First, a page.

this country," said George Khamou of Little Rock, Ark., who watched the

dancers. "This is really a big celebration for all of us here -- the

Kurdish, the Arabs, the Christians, everybody.

"All we say now is all of us are Iraqis, because we are all the same."

Nearly 26,000 people have registered to vote in the United States. Tens

of thousands more are expected to vote in 13 other countries during

balloting that runs through today, the same day as elections in Iraq.

One busload of about 50 Iraqis traveled from Lincoln, Neb., to cast

their ballots Saturday in Rosemont, Ill., about 20 miles northwest of

Chicago, while other voters arrived from Iowa, Missouri and Indiana.

In Australia, fistfights broke out at a polling station Saturday when a

group of Islamic extremists chanted slogans against those casting

ballots.

But in the United States, Iraqis were thrilled to be voting for the

275-member assembly that will draft Iraq's new constitution.

After the polls closed Saturday, Iraqis fresh from voting filled a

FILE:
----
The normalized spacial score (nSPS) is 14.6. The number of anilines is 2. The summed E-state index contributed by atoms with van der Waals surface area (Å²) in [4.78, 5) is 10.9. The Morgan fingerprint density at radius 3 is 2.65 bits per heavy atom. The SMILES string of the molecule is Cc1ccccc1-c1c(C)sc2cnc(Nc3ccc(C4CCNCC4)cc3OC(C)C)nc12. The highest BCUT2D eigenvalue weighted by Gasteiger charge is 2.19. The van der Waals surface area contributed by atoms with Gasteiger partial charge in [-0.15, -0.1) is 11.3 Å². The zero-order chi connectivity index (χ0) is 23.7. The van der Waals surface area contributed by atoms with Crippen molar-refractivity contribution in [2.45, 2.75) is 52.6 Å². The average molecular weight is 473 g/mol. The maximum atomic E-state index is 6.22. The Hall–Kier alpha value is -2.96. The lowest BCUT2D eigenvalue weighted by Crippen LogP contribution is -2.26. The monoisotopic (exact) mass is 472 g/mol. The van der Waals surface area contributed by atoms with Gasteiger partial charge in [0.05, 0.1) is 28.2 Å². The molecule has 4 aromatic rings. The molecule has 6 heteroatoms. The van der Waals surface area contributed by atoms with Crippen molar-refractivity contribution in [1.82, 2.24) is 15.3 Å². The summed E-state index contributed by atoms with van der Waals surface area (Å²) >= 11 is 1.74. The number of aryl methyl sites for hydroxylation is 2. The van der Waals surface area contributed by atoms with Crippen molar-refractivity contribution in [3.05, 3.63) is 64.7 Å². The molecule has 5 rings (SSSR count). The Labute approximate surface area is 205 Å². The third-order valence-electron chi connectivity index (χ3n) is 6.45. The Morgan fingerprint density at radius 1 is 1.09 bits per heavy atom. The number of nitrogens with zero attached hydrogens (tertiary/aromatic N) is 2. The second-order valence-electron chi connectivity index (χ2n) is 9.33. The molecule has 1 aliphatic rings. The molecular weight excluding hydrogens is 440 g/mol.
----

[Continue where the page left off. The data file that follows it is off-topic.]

popular Persian restaurant in Irvine to celebrate the change they hoped

the election would bring.

"It's not just the end of Saddam that this day marks," said Saratoga

resident Hasan Alkhatib. "It's the beginning of a new state where the

people rule. The more I think about it, the magnitude of this is so

huge."

Surrounded by belly dancers and hundreds of diners feasting on kabob and

humus, Alkhatib said he was optimistic even after visiting Iraq in

November and witnessing the destruction there.

When he voted Saturday morning, 85 carloads of voters waited ahead of

him at the security checkpoint, which showed him that Iraqis are

enthusiastic about this first step toward democracy.

"The country is devastated now," he said. "The reality is we are taking

a step in the right direction. It doesn't get better until it gets

worse."

Jack Chang covers immigration and demographics. Reach him at

925-943-8011 or jchang@cctimes.com. Associated Press contributed to this

story.